View authority record

Harris Tweed Authority

Identity area

Type of entity

Corporate body

Authorized form of name

Harris Tweed Authority

Parallel form(s) of name

  • Harris Tweed Association

Standardized form(s) of name according to other rules

Other form(s) of name

Identifiers for corporate bodies

Description area

Dates of existence



The Harris Tweed Authority (1993-present, successor to the Harris Tweed Association, 1909-1993) is the guardian of the Harris Tweed Orb trade mark, and as such plays a regulatory role in the industry. Harris Tweed is a cloth that is made exclusively in the Western Isles, or Outer Hebrides, of Scotland. In the modern day industry, wool is dyed, carded and spun in mills, before being sent to weavers who weave the yarn into tweed using manual looms in their own homes. The tweed is then transferred back to the mill for finishing, before being stamped with the Orb mark by an HTA representative to prove its authenticity.

The Harris Tweed Association (HTA) was formed in 1909, though the industry had begun in around the 1840s with the Dunmores. Landowners of the Isle of Harris at the time, they promoted the homespun cloth among their aristocratic friends, and created an external market. This grew through sales from both Harris and Lewis in the latter part of the 19th century. By the beginning of the 20th century, Harris Tweed's profile had risen to such a level that imitations were appearing. This catalysed the creation of the Harris Tweed Association, whose founding members included two women with prior interests in the industry - Mary Stewart-Mackenzie and the Duchess of Sutherland - as well as individuals from the Western Isles and from England. The purpose of the Association, then as now, was to hold a trade mark to protect genuine Harris Tweed, and to promote its purchase. The Harris Tweed Orb trade mark was registered in 1910, and began to be stamped onto Harris Tweed cloth in 1911.

The original trade mark definition for Harris Tweed described it as an entirely handmade product. In the early part of the 20th century however, mills began to operate in the islands. Initally these were carding and dyeing mills, but they soon began to provide spinning machinery as well. As more weavers got their wool carded and spun in mills, the amount that qualified for stamping by the HTA diminished. This lead the Association to amend the regulations in 1934 to include tweed that had been made with millspun yarn. By the 1950s another problem arose - that of wool being spun on the mainland, or in some cases all processes barring the weaving being carried out off the islands. This lead to two court cases in the early 1960s, of which the Court of Session case in Edinburgh was arguably the more significant. Taking place from 1961-64, it was the largest court case in Scotland at the time, and lead to Lord Hunter's judgement in 1964 that to be called Harris Tweed, all the processes in its production had to be carried out in the Outer Hebrides.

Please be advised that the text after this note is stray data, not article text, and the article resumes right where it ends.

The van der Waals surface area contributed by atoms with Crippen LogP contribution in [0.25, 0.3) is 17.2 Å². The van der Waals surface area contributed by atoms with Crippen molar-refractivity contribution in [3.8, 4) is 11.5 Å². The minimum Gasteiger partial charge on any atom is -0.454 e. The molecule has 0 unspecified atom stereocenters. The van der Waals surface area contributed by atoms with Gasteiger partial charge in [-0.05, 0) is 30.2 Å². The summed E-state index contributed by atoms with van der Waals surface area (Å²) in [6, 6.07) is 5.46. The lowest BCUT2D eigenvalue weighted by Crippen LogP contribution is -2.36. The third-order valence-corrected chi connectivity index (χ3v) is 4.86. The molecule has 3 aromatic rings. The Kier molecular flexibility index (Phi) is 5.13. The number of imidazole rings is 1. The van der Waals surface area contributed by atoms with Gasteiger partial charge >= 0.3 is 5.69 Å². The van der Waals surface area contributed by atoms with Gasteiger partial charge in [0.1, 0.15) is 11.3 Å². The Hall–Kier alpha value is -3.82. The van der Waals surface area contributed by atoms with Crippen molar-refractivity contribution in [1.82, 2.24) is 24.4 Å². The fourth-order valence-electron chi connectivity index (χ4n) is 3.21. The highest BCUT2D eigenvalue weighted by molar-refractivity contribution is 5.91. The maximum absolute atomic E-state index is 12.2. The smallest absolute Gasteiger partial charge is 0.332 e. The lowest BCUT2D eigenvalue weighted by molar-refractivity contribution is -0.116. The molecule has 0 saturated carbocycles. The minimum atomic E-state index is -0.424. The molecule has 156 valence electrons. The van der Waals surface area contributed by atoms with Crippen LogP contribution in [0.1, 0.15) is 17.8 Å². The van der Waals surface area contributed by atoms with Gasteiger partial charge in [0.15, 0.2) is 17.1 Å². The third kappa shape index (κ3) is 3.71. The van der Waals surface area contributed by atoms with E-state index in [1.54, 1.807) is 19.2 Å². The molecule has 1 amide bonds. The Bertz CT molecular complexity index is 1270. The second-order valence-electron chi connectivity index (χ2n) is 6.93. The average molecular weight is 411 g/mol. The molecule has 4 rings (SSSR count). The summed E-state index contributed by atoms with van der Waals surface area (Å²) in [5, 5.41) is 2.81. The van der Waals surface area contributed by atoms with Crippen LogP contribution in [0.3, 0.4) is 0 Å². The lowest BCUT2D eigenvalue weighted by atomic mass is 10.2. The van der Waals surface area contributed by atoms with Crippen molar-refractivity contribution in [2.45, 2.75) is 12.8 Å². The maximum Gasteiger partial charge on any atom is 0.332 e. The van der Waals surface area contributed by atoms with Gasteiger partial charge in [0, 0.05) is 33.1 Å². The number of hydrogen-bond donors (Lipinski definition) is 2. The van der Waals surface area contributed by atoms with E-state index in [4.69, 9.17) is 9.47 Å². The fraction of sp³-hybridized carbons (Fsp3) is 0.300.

Harris Tweed manufacture peaked in the 1960s, and suffered various rises and falls in popularity thereafter. In the 1970s, the HTA and the HIDB (Highlands and Islands Development Board) were involved in restructuring proposals that would have seen the introduction of powered looms. This was voted down in a ballot of weavers in 1975. By the 1980s, it was clear that the industry required some form of new loom, as the Hattersley looms, in use since around 1920, were reaching the end of their working life. The development of the new double-width Bonas Griffiths loom occurred from the late 1980s to the mid-1990s, and it is now the loom used by the majority of weavers. In conjunction with this innovation, the Harris Tweed Act was passed in 1993, creating the Harris Tweed Authority as the successor to the Association and protecting Harris Tweed legally rather than relying on trade mark law. In the 21st century Harris Tweed has enjoyed a return to popularity, and the Harris Tweed Authority carries on the work of the Harris Tweed Association.

The Harris Tweed Association began life in London, before moving its headquarters to Inverness in 1962 and to Stornoway in 1992. The HTA had premises in Garden Road, Stornoway, from at least the 1960s, before moving into Stornoway Town Hall in 2012.


Legal status

Functions, occupations and activities

Mandates/sources of authority

Internal structures/genealogy

General context

Relationships area

Control area

Description identifier


Institution identifier

Rules and/or conventions used


Level of detail

Dates of creation, revision and deletion




Maintenance notes